The day started out like any other. My hubby (then fiancee) and I, had to be up by 6 to work by 8. Everything went according to the usual routine. Shower, breakfast and then my long trek up Route 3 to the Garden State Parkway before heading North on Route 17.
We had only been in Jersey since May and already I was tiring of the commute and traffic. We didn't realize that it even though we lived in a town, it would feel more like a city with it's constant motion. It wasn't until after the move from Western, NY to Bergen County, NJ that I realized I truly was a small town girl at heart.
My hubby was working in Union, NJ. As he headed South on the Garden State Parkway, I headed North. At the time I was working as a retail manger. The store was silent when I arrived as sleepy employees were slowly making their way in and the overnight crew was winding up their shift. I went about my normal routine of making sure everything was neat and back filling stock. The night crew manager was working on the floor near me, pulling excess merchandise back to the stockrooms. He disappeared for a few minutes. When he reappeared it was to share with me the most shocking news I'd hear to date. A plane had flown into one of the Twin Towers. We all gathered around to talk about it, bewildered that something so tragic had happened. The store opened a few minutes later but the usual crowd that rushed the doors wasn't there. It was a prelude of the day to come. We then heard the news that the second tower had been hit by another plane. All I could think was that this could not be an accident. I was worried and a bit scared. My fiancee was an hour away from me, no close friends or family near by. I tried to make a few calls but the lines were all busy. By 10:30 upper management decided to close for the day and gave us permission to leave. The world was eerily quiet outside. The normal hustle and bustle of Route 17 was gone. By that I mean, where one would normally see traffic crushed together along the busy route cutting through Bergen County, it was only speckled by the occasional car. This made me all the more scared. It solidified that something tragic and life altering was occurring all around us. By now, word had spread like wildfire that an act of terrorism had brought down both the twin towers and many people were dead and injured.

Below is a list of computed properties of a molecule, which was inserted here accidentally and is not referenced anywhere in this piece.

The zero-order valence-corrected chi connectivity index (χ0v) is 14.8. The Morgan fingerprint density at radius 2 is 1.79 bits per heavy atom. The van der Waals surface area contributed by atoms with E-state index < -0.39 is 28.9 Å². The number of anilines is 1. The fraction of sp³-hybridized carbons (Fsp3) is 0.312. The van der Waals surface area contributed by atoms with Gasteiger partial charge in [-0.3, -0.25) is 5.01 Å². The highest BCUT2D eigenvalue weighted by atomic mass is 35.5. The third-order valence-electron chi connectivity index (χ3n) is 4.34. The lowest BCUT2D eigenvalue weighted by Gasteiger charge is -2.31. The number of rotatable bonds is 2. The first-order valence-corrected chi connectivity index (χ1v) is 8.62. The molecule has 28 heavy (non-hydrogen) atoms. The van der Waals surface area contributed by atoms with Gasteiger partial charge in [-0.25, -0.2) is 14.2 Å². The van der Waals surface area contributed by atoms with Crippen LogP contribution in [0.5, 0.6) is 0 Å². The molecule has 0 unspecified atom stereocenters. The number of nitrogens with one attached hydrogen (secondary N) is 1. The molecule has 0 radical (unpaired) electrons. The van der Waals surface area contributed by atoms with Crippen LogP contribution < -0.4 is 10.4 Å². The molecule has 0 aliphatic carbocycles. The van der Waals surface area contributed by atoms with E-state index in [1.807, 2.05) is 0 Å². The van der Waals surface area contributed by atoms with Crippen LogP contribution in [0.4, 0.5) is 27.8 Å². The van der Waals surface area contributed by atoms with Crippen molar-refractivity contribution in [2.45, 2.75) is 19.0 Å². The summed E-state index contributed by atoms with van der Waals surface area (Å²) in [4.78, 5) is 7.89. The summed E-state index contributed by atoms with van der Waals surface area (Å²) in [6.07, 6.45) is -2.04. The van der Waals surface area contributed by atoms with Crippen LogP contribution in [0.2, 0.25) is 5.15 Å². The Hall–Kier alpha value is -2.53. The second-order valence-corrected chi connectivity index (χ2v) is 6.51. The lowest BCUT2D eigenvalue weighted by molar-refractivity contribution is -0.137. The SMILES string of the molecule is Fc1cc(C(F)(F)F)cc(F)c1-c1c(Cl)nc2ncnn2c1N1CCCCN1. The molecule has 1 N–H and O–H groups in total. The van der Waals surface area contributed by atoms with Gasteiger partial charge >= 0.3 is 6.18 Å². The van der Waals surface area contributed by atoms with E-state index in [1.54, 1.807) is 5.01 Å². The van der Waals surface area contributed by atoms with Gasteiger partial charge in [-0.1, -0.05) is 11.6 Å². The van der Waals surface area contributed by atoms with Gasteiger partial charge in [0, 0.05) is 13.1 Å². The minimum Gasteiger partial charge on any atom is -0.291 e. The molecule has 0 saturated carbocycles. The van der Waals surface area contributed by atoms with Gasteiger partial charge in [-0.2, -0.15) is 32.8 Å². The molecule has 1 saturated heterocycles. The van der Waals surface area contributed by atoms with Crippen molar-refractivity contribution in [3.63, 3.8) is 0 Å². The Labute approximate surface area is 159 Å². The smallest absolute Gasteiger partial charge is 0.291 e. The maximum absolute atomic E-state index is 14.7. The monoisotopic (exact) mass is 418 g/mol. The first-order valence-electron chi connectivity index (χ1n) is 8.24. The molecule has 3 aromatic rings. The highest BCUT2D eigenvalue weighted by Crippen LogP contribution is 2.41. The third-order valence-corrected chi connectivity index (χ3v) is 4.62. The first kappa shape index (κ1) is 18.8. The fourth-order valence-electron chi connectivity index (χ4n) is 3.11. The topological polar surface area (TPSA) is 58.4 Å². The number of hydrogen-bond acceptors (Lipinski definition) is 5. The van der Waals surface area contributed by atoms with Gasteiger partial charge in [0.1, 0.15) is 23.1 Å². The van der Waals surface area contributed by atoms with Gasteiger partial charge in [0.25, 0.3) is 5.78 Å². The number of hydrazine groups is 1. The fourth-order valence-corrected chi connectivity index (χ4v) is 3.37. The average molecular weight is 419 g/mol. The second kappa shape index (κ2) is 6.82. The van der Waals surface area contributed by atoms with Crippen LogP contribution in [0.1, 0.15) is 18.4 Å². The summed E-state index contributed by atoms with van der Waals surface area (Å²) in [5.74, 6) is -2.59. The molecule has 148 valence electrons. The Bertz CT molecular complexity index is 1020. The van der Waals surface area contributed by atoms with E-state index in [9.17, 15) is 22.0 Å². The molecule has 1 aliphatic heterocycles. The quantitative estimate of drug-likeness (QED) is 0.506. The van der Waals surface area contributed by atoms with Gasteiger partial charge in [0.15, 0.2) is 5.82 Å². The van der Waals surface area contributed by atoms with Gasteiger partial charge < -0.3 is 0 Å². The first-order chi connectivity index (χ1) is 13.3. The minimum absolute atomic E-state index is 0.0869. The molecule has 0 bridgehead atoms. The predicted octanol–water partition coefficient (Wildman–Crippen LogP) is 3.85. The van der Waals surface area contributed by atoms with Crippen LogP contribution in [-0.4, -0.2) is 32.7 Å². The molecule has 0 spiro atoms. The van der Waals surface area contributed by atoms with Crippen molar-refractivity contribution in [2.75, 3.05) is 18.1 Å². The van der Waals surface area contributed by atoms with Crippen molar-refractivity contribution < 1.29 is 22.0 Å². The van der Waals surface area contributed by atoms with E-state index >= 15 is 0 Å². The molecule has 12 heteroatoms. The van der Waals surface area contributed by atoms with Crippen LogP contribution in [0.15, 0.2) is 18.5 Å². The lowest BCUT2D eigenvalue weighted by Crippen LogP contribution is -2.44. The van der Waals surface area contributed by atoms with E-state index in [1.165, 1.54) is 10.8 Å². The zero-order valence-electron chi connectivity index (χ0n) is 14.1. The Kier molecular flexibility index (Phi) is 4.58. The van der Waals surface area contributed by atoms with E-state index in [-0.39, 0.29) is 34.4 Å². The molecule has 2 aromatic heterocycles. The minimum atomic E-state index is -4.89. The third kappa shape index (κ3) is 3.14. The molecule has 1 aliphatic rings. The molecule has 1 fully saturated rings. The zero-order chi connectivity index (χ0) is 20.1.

I decided to drive straight down 17 to go home. If any of you have driven Route 17 in NJ you know you can see the Manhattan skyline in the distance. To my horror, all I could see was billowing smoke. Dark, thick and ominous looking. Before that very day, I had always taken for granted the amazing sight of the twin towers on the horizon. Well, not really for granted. More like the expected sight of a dear friend. Now, I felt fear crawling up and down my back as I drove closer to the darkness in the distance. I was terrified. I wanted my fiancee and I wanted my mom. I wanted them at that very moment so badly it was hard to hold back the sobs clawing to get out of my throat. I had continued to try reaching them on my cell phone and couldn't get through. I had heard that the lines were over capacity. I silently chanted in my head....please ring, please ring, please ring. Over and over again to no avail. I felt fear. I felt sadness and bewilderment. Many people I worked with that morning knew people that worked around the World Trade Center. They were haunted by their fears that loved ones were dead, injured, missing... I almost felt guilty for my feelings because I knew of no loved ones in the vicinity. Thankfully, my fiancee, wasn't interviewing in the city that day as he had been over the last few months. I prayed to God in relief and thanks that he was safe.